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PTHREAD_MUTEX_INITIALIZER inside C++ member function cannot compile?

I'm trying to implement a producer/consumer problem with POSIX threads and semaphores but I'm facing the following error:

sema.c: In function ‘initialize_variables’:
sema.c:55:8: error: expected expression before ‘{’ token

I've checked my code but couldn't see where to attribute this error.

Here is the code:

#include <stdlib.h>
#include <stdio.h>
#include <pthread.h>
#include <semaphore.h>

#define BUFFER_SIZE 10
#define TRUE 1

pthread_mutex_t mutex;

sem_t full, empty;

int buffer[BUFFER_SIZE];

int counter;

void* producer(void*);
void* consumer(void*);

int insert_item(void);
int remove_item(void);

void initialize_variables();

int main(int argc, char *argv[]) {

    int number_Pro;
    int number_Cons;
    int i;

    if(argc!=3){
        printf("Not enough parameters\n");
        exit(0);
    }

    number_Pro = atoi(argv[1]);
    number_Cons = atoi(argv[2]);

    pthread_t t_array_Pro[number_Pro];
    pthread_t t_array_Cons[number_Cons];

    initialize_variables();

    for(i=0; i<number_Pro; i++)
        pthread_create(&t_array_Pro[i],NULL,producer,NULL);

    for(i=0; i<number_Cons; i++)
        pthread_create(&t_array_Cons[i],NULL,consumer,NULL);

    return 0;
}

void initialize_variables(){

    mutex=PTHREAD_MUTEX_INITIALIZER;

    sem_init(&full,0,0);
    sem_init(&empty,0,BUFFER_SIZE);

    counter = 0;
}

void* producer(void* arg){

    while(TRUE){

        sem_wait(&empty);

        phtread_mutex_lock(&mutex);

            if(insert_item())
                printf("Error in Producer\n");

            else
                printf("Producer produced a new item\n");

        pthread_mutex_unlock(&mutex);

        sem_post(&full);
    }
}

void* consumer(void* arg){

    while(TRUE){

        sem_wait(&full);

        phtread_mutex_lock(&mutex);

            if(remove_item())
                printf("Error in Consumer\n");

            else
                printf("Consumer consumed an item from the buffer\n");

        pthread_mutex_unlock(&mutex);

        sem_post(&empty);
    }
}

int insert_item(void){

    if(counter < BUFFER_SIZE){

        buffer[counter]=1;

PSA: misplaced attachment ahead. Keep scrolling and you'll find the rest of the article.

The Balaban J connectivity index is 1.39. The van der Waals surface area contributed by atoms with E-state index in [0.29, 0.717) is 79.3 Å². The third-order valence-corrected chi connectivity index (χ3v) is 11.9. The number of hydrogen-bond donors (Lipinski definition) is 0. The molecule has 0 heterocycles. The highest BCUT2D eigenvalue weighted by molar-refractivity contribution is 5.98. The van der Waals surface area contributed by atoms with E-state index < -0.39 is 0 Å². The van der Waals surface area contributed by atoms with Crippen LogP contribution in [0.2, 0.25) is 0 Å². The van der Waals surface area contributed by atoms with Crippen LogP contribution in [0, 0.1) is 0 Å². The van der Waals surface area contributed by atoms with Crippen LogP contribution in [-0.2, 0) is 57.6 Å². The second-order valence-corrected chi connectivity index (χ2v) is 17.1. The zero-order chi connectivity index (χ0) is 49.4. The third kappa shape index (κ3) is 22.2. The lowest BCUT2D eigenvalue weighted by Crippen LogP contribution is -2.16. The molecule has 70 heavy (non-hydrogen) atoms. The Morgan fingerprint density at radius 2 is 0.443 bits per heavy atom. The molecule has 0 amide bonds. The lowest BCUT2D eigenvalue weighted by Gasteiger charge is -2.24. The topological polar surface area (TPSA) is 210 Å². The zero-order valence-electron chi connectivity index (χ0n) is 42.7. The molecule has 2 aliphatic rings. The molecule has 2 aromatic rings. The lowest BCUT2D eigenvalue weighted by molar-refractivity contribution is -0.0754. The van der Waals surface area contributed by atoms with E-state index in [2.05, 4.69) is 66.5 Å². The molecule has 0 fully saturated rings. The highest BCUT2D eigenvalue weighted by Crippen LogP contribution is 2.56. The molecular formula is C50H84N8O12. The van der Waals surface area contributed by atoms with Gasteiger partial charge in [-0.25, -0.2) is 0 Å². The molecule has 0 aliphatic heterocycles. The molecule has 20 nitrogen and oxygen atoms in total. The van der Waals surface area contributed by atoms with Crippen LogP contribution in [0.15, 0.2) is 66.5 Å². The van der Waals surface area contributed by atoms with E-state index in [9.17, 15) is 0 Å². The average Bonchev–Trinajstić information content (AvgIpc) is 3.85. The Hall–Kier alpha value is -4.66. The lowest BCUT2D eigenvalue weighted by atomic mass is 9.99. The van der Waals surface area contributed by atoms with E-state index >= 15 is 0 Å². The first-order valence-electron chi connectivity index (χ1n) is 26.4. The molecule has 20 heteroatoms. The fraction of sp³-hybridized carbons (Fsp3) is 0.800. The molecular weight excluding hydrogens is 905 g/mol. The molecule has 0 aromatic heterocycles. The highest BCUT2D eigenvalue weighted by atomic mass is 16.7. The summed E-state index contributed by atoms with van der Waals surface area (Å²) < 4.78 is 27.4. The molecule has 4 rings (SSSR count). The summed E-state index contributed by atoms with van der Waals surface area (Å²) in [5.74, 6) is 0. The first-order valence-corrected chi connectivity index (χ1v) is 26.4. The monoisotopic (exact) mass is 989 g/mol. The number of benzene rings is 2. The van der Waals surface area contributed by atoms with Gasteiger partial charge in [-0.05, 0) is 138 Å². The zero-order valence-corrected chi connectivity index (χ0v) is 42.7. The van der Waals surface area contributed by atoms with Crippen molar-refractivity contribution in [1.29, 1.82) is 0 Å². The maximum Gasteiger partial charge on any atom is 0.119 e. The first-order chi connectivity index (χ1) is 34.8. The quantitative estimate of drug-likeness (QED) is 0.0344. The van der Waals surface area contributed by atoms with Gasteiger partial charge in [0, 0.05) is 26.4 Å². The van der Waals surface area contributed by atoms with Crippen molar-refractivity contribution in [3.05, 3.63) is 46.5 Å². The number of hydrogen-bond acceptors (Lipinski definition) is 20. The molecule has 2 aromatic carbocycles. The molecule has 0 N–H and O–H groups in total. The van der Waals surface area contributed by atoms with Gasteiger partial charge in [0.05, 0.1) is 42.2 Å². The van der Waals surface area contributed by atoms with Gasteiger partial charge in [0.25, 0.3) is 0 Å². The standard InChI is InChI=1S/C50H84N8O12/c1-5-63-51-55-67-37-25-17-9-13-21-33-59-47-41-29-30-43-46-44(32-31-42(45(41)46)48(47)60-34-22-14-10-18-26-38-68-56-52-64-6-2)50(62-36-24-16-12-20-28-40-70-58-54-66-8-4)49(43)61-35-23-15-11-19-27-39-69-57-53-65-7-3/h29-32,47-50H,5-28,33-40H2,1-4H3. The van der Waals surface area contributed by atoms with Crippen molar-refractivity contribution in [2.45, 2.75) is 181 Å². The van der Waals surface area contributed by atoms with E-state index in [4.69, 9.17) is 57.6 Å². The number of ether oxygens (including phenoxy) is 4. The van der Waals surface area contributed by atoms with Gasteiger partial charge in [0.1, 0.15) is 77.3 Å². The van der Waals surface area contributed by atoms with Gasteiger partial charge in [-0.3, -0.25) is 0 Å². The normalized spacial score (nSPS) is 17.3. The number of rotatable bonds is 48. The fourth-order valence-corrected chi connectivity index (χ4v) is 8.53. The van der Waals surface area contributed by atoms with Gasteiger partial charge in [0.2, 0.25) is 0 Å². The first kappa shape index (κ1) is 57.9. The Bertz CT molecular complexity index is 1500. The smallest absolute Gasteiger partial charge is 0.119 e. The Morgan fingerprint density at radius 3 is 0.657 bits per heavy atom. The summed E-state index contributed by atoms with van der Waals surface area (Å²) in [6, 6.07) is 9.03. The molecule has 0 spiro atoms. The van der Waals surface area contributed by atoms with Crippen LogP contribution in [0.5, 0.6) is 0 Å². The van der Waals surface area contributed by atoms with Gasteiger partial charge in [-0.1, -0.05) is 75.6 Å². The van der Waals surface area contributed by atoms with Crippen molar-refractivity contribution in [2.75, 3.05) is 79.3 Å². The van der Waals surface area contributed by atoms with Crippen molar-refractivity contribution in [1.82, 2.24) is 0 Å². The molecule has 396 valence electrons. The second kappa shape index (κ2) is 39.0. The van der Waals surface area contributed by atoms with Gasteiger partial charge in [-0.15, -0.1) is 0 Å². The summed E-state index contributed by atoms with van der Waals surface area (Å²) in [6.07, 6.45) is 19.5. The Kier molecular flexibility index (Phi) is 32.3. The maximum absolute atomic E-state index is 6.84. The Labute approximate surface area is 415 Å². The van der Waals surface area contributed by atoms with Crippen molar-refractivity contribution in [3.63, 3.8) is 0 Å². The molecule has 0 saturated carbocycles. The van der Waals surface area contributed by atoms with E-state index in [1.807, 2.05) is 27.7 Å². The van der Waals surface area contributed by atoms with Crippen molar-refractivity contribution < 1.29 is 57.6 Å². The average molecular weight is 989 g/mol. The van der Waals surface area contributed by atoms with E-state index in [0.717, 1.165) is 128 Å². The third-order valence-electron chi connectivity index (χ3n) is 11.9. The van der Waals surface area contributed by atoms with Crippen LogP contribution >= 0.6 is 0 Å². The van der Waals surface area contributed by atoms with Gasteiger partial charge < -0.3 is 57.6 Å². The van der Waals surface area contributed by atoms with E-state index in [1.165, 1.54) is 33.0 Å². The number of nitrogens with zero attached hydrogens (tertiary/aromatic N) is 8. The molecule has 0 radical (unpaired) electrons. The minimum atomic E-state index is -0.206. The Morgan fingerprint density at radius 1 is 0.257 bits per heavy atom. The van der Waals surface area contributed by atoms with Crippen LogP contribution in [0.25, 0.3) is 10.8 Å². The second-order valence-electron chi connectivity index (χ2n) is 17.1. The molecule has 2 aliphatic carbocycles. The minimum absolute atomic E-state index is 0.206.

counter++;
        return 0;
    }

    else
        return -1;
}

int remove_item(void){

    if(counter > 0){

        buffer[counter]=0;
        counter--;
        return 0;
    }

    else
        return -1;
}
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marked as duplicate by Michael Foukarakis, pilcrow, Jonathan Leffler, Adriano Repetti, Nikhil Oct 22 '12 at 9:23

This question has been asked before and already has an answer. If those answers do not fully address your question, please ask a new question.

    
Can you check the code that you have entered here. There are typos in the code that produce different compiler error than you report. phtread_mutex_lock(&mutex); should be pthread_mutex_lock(&mutex); for example. –  Rob Kielty Oct 22 '12 at 0:09
    
Please capitalize your sentences in accordance with common English. Whatever your opinion on the matter, that is the custom here. –  pilcrow Oct 22 '12 at 0:14
    
@pilcrow: You can and are encouraged to edit posts to help them conform to our QA format. –  Michael Foukarakis Oct 22 '12 at 0:17
    
@RobKielty upss i didn't see that and thanks for your reply –  quartaela Oct 22 '12 at 0:20
    
@quartaela No worries :-) Looks like you got a good answer, that's the most important thing. –  Rob Kielty Oct 22 '12 at 0:23

1 Answer 1

up vote 1 down vote accepted

The PTHREAD_MUTEX_INITIALIZER macro must be evaluated and the assignment made in a compile-time context. Initialize your mutex at its definition point, or use pthread_mutex_init.

In particular, the line:

mutex=PTHREAD_MUTEX_INITIALIZER;

is parsed as an assignment expression, which expects certain kinds of expressions on the right side of it (you can go through the C grammar, it's actually quite simple to understand). The PTHREAD_MUTEX_INITIALIZER macro typically expands to { initializer-list } [1]. The C grammar specifies that a parenthesized type name must be present before such an initializer list for our initial statement to be valid.

Of course, you can get around that by using a cast expression, but that results in invalid pthread_mutex_t object(s) state (if I'm reading the POSIX standard correctly, it results in undefined behaviour).

[1] ..such as { { 0, 0, 0, 0, 0, 0, { 0, 0 } } } on my system.

share|improve this answer
    
yeah it can be compiled successfully without having any errors with using pthread_mutex_init. by the way can you explain briefly more that why my way doesnt work properly _? –  quartaela Oct 22 '12 at 0:23

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